Sensory Study: Lesley Silvia
(Image by Lesley Silvia)
LOCATION: Barnie’s Coffee Kitchen
Park Avenue, Winter Park, FL
TIME: 12:02 PM
TEMPERATURE: 72 degrees
“…ten prosthetic limbs, sweat, and the scent of Black Phoenix Alchemy Lab perfume.”
Lesley Silvia was transporting limbs in her car. Parts of a sculpture project. Add some rowing garb, perfume, a sticky-hot afternoon, and she receives the lasting impressions of a potent smell-combo. “I love The Fox-Woman Kuzunoha Leaving Her Child, but, unfortunately, now can’t even wear it,” says Silvia. Hmmmm…perfume trade perchance? White tea, cherry blossom, wisteria, star jasmine, and teak. Sounds luscious.
But this study is not about smell. Touch is the sense that speaks loudest to Lesley’s art practice.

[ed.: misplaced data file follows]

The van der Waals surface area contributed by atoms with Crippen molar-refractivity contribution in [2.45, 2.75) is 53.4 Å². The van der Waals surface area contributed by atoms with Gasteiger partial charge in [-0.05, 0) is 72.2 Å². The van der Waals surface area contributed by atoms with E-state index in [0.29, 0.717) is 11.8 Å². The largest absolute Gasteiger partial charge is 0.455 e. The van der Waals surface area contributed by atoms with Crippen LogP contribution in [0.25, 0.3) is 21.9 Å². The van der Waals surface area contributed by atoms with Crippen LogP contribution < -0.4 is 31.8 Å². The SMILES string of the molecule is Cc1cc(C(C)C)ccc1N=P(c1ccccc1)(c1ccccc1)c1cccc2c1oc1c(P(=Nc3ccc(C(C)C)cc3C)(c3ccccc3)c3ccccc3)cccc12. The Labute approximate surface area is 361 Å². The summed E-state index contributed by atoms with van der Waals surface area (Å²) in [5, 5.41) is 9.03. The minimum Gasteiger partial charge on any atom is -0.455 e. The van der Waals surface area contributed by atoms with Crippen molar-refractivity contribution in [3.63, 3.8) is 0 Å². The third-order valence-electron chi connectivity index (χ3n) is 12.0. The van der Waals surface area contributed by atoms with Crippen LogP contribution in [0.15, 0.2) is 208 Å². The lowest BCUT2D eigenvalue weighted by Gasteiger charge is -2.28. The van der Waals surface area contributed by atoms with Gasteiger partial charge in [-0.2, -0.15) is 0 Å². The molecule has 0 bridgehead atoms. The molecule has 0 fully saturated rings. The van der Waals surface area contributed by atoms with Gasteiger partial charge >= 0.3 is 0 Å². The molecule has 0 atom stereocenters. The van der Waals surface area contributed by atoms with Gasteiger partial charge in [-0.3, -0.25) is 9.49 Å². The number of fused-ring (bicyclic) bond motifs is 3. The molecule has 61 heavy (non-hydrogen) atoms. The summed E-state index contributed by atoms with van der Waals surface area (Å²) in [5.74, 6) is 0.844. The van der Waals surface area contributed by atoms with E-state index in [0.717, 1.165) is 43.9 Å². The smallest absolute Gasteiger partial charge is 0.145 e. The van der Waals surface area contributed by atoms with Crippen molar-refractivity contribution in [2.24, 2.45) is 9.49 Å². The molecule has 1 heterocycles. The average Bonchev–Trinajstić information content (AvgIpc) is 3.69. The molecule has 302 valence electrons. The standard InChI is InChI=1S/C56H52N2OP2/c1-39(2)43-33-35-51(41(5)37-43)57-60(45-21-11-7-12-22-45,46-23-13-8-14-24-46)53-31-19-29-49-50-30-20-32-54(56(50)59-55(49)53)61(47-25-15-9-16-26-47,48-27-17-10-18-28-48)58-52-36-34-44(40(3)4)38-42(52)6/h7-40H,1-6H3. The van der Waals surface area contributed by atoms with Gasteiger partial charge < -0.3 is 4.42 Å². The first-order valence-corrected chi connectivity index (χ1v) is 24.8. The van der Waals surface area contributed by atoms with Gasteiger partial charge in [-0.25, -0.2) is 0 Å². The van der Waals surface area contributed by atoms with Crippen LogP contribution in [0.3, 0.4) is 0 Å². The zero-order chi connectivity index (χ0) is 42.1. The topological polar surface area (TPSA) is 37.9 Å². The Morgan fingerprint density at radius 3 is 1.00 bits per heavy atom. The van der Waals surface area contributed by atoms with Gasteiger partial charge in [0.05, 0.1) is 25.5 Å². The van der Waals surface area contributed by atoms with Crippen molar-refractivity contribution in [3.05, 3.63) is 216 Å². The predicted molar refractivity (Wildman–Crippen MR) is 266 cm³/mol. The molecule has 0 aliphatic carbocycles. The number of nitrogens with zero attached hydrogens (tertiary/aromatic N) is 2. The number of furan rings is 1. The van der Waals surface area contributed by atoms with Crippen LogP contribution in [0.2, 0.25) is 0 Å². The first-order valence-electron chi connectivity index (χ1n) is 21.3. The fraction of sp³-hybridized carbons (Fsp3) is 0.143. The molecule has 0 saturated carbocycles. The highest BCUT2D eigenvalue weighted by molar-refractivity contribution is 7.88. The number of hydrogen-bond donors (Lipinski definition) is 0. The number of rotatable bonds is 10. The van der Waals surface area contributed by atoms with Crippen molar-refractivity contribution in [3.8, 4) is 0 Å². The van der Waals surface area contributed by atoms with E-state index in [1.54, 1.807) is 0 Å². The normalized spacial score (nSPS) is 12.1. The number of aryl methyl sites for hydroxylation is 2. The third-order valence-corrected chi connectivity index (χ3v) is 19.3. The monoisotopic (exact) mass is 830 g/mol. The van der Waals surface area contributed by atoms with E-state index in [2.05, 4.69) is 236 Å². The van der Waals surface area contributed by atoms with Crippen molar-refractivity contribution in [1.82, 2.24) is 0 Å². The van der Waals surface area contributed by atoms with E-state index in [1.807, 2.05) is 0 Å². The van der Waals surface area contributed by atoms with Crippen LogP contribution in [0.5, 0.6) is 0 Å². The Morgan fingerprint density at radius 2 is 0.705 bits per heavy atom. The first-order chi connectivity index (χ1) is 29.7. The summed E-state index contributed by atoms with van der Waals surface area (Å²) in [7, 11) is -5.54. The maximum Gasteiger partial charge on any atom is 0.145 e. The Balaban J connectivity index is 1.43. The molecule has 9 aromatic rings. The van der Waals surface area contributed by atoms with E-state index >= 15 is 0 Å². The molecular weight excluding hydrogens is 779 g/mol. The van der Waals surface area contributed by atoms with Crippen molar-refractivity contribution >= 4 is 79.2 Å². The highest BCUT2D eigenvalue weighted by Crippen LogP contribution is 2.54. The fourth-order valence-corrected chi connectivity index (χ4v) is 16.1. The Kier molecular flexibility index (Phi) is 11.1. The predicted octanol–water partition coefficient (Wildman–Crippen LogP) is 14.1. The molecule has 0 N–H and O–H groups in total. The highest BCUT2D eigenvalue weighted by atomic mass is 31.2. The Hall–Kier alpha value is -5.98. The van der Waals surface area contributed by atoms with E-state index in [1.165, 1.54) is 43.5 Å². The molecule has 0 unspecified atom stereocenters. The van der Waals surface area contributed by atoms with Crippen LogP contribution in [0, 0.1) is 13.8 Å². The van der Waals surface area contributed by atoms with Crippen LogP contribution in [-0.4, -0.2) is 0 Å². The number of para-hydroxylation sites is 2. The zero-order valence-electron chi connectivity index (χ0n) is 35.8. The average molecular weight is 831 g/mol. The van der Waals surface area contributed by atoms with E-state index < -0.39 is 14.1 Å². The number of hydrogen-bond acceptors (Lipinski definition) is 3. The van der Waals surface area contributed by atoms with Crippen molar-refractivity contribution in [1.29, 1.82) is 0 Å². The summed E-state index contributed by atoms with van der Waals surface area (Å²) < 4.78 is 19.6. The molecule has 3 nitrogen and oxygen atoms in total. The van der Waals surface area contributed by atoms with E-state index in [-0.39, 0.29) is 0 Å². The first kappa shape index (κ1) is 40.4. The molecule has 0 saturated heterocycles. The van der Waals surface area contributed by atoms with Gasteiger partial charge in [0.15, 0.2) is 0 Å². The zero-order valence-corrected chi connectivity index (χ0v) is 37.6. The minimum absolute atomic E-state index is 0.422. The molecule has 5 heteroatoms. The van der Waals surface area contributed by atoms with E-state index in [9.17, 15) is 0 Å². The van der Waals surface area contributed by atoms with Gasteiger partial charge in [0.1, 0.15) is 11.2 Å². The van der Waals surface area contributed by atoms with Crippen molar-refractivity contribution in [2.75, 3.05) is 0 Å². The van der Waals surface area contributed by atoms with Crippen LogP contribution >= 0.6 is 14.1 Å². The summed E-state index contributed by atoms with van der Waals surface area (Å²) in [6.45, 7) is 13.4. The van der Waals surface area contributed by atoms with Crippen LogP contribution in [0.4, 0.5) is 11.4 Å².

” Putting time and care into my work is part of my DNA. The feel of the paper is important. If I don’t like the texture, I won’t use it. Aside from paper, I want to touch just about everything,” says Silvia. She confesses that she accidentally bumped—or rather, very, very gently grazed—her head on the Jon Kuhn and Paul J. Stankard glass sculpture at OMA. She just wanted to get close to it.
Work tools tie solidly into our sense of touch; and Lesley’s main tool, a utility knife, holds a similar feel to a pencil in her hand. And what about scissors? “The old guys in Switzerland used sheep shears for their paper cuttings. I sometimes use scissors, but find that I need various lengths and sizes—similar to a golfer with her clubs,” she smiles.
This week, slice up a few sheets of paper. Experiment with them in your Destination Journal.